Tag: google virtual reality

Google names new head of virtual reality

The tech giant has thrown its hat in the VR technology ring along with Microsoft and Facebook.

Microsoft and Facebook have been powering forward with virtual reality technology, but at the same time it has appeared as though Google has been falling behind in this particular category.

That said, 2016 is starting to suggest that this isn’t the case as Google has been making moves to catch up.

It has now been revealed that Google is making moves to form its own division that is dedicated to virtual reality tech and computing. As a central component of this effort, it has now named Sundar Pichai – the company’s CEO – as a division head, according to several sources. This represents a massive shift in control positions at the company as it simultaneously indicates that the company has a new intention to create a solid enterprise business. After all, with this shift in execs, it will be senior vice president Diane Green who will take control over the company’s tremendous consumer web applications.

While the changes have been confirmed by a Google spokesperson, further discussion of virtual reality was declined.

Virtual Reality TechnologyThe Google vice president of product management, Clay Bavor, has been in control of the company’s apps; such as Drive, Gmail and Docs. Since the launch of Cardboard in 2014, he has also been the head of that division. Moving forward, Bavor is stepping away from apps in order to place all his attention on VR products. As he steps out of apps, Greene is stepping in, who joined the company in November in order to take control of the newly formed enterprise operations.

The original creation of Cardboard had been to create a form of VR technology that could be introduced in a mainstream way. So far, it has seen some limited success as it has recently started some distribution programs with schools. It also brought about a new GoPro integration that made it possible to carry VR video over to YouTube. That feature was initially introduced in May 2015 at the Google I/O, by Bavor.

This most recent large move in virtual reality might help to assuage the concerns and criticisms of people in the industry who have been indicating that Google isn’t all that dedicated to the tech.

Virtual reality kits from Google headed to more city schools

The VR tech for students will be expanding by 15 additional cities through the Expeditions Pioneer Program.

Google has recently announced that it will be broadening the reach of its Expeditions Pioneer program, which means that it will be sending its virtual reality kits to schools in a larger number of cities around the world.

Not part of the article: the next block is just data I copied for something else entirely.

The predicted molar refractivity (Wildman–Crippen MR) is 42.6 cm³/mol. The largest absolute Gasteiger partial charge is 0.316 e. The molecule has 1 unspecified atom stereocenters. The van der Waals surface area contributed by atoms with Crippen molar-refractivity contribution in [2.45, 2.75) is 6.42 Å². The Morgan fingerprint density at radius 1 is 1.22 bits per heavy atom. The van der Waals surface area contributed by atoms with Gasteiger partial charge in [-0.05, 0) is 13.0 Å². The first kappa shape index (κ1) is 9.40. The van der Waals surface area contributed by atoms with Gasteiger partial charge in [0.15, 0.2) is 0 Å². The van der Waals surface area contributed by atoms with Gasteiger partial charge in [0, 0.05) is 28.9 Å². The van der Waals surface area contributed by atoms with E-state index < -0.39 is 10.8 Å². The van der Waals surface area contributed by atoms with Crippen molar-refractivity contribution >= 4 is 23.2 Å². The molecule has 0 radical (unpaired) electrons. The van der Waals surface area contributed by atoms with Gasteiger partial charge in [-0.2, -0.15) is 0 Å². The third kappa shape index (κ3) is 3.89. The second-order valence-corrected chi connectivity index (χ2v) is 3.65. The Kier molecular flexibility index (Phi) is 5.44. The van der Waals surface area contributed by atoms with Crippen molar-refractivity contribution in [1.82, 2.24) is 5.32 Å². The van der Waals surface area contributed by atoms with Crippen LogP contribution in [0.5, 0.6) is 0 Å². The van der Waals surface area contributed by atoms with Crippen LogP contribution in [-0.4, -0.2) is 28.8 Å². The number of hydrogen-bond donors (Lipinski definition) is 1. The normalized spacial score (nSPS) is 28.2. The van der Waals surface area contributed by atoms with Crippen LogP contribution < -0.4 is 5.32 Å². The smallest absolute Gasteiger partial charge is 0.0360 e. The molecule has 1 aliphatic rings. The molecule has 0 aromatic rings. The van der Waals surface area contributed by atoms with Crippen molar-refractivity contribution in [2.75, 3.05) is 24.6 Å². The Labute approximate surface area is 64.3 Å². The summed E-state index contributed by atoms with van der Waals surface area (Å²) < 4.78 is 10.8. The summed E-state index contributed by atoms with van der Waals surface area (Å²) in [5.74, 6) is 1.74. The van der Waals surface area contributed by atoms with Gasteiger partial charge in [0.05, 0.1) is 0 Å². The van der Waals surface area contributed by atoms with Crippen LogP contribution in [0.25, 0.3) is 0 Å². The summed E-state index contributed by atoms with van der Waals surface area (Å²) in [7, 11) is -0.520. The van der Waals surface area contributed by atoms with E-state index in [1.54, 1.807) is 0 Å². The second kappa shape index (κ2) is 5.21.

The idea is to provide students with a new and fascinating VR based learning experience in the classroom.

Google explained that the program is meant specifically for providing virtual reality within the class environment. In order to create its over 100 different VR journeys, the company’s developers worked alongside teachers and other content partners from across the globe, “making it easy to immerse students in entirely new experiences.” Alongside this announcement, Google has also stated that it will be providing the technology to 15 new cities, some of which are in international marketplaces.

That said, Google did not immediately identify exactly how many schools would be receiving the virtual reality kits.

Virtual Reality - Image of ClassroomAcross the United States, the cities that are expected to receive the VR technology kits include New Orleans, Las Vegas, Detroit, Baltimore, Orlando, Cincinnati, Alexandria, Phoenix, Indianapolis, Washington D.C., Salt Lake City and Portland. The countries into which this technology news will be taking steps includes Canada (Toronto), Singapore and Denmark. An unknown number of schools within those cities will be receiving the technology kits through the program.

The Google Expedition kit will be expanding through a partnership with Subaru and will include a tablet for the teachers of participating classes, ASUS smartphones as well as a router and the viewers that will convert the phones into VR devices similar to Google Cardboard.

The Expeditions program has not actually been around for very long since its initial launch, so it is quite interesting and potentially promising to see the speed at which Google has been broadening its reach. Many are interpreting the decision to add 15 new cities to the virtual reality program as an indicator that things have been going well in the cities that were involved in the first waves following the initial launch.